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\title{On the Density of Sets Containing No $k$-Element Arithmetic Progression of a Certain Kind}
\author{Brian Alspach, T. C. Brown, and Pavol Hell}
\date{}
\maketitle
\begin{center}{\small {\bf Citation data:} B.~Alspach, T.C. Brown, and P. Hell, \emph{On the density of sets containing no
$k$-element arithmetic progressions of a certain kind}, J. London Math. Soc.
(2) \textbf{13} (1976), 226--234.}\bigskip\end{center}
\section{Introduction} \label{sec: 1}
A theorem now known as Sperner's Lemma~\cite{sperner1928} states that a largest collection of subsets of an $n$-element set such that no subset contains another is obtained by taking the collection of all the subsets with cardinal $\lfloor n/2 \rfloor$. (We denote by $\lfloor x \rfloor$, resp. $\lceil x \rceil$, the largest integer less than or equal to $x$, resp. the smallest integer greater than or equal to $x$.) In other words, the density of a largest antichain in the set of all subsets of an $n$-element set is
\[ 2^{-n} \binom{n}{\lfloor n/2 \rfloor}. \]
The generalization of this problem which is considered here was mentioned to one of the authors by R. L. Graham. An antichain in an $n$-element set can be viewed as a collection of sequences of length $n$ on the symbols $0,1$ such that no two sequences occur which are, in some order, the rows of a $2 \times n$ matrix in which each column is either constant of is
\[ \begin{matrix} 0\\1 \end{matrix}. \]
We now enlarge the set of symbols as follows: Let $A(n,k)$ denote the set of all sequences of length $n$ of the $k$ symbols $0,1,2\dots,k-1$. A subset $K$ of $A(n,k)$ is called a \emph{diagonal of } $A(n,k)$, or simply a \emph{diagonal} if $n$ and $k$ are clear from the context, if $|D| = k$ and the elements of $D$ are the rows (in some order) of a $k \times n$ matrix in which each column is either \emph{constant} or is
\[ \begin{matrix} 0 \\ 1 \\ \vdots \\ k - 1\end{matrix} . \]
Let us call a set $B \subset A(n,k)$ a \emph{good subset of }$A(n,k)$ if $B$ contains no diagonal of $A(n,k)$, and let $d(n,k)$ be the density in $A(n,k)$ of a largest good subset of $A(n,k)$. That is,
\[ d(n,k) = k^{-n} \max\{|B|: B \textup{ is a good subset of }A(n,k)\}. \]
Note that Sperner's Lemma says
\[ d(n,2) = 2^{-n} \binom{n}{\lfloor n/2 \rfloor}; \]
therefore $d(n,2) \to 0$ as $n \to \infty$, by Stirling's Formula.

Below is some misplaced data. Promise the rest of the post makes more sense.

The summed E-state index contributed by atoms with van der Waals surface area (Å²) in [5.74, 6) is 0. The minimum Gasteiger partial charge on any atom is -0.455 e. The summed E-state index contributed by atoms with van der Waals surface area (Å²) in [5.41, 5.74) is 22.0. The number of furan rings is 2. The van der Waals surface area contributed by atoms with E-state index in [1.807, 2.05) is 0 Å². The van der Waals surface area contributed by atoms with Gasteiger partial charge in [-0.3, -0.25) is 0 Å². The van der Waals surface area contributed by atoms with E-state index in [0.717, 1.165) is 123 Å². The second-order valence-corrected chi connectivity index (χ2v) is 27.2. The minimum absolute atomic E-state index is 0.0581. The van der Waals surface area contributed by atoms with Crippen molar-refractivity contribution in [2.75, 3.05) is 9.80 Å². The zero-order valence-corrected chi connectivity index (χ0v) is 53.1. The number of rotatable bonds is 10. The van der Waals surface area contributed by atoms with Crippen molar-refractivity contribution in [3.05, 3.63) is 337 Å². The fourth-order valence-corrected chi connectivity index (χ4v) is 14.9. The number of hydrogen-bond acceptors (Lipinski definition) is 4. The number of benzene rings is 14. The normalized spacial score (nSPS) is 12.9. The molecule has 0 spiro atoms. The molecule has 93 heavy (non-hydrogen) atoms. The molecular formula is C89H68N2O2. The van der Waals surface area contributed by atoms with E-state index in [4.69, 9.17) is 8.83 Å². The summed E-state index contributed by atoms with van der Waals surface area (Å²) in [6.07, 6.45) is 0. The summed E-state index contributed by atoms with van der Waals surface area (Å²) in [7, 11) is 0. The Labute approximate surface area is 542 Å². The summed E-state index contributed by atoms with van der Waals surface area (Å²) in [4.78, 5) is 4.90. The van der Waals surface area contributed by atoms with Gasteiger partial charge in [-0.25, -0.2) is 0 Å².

Let $M$ be the infinite matrix whose entry in the $n$-th row and the $k$-th column is $d(n,k)$. The first column ($k = 1$) of $M$ consists of zeros only; Sperner's Lemma describes the second column. The most important question related to $M$ appears to be whether or not all the column limits are zero, i.e., whether $d(n,k) \to 0$ as $n \to \infty$ (the answer is yes for $k = 1,2$). This is the question posed by Graham. If, in fact, $d(n,k) \to 0$ as $n \to \infty$, then any set of positive integers of positive upper asymptotic density contains an arithmetic progression (of a certain type) with $k$ terms. This may be seen by regarding the elements of $A(n,k)$ as $k$-ary representations of integers. A diagonal of $A(n,k)$ is then an arithmetic progression of a particular kind: the first term is $\sum a_ik^i$ and the common difference is $\sum \varepsilon_i k^i$ where, for each $i, 0 \leq a_i \leq k - 1$ and $a_i = 0$ if $\varepsilon_i = 1$. Szemer\'{e}di proved~\cite{szemeredi1975} that every set of integers of positive upper asymptotic density contains arbitrarily long arithmetic progressions. It is shown below that the sequence of the column limits of the matrix $M$ is increasing, and has a limit. If this limit is 0, then all column limits are zero, and Szemer\'{e}di's theorem would follow. On the other had, it is shown in~\cite{brown1975-3}, that the limit is either 0 or 1. The following result, which is weaker than the convergence to zero of each column, is known~\cite{graham+rothschild1971-2,hales+jewett1963}: given positive integers $r,k$ there exists an integer $n = n(k,r)$ such that if the elements of $A(n,k)$ are partitioned into $r$ classes, then at least one of these classes contains a diagonal.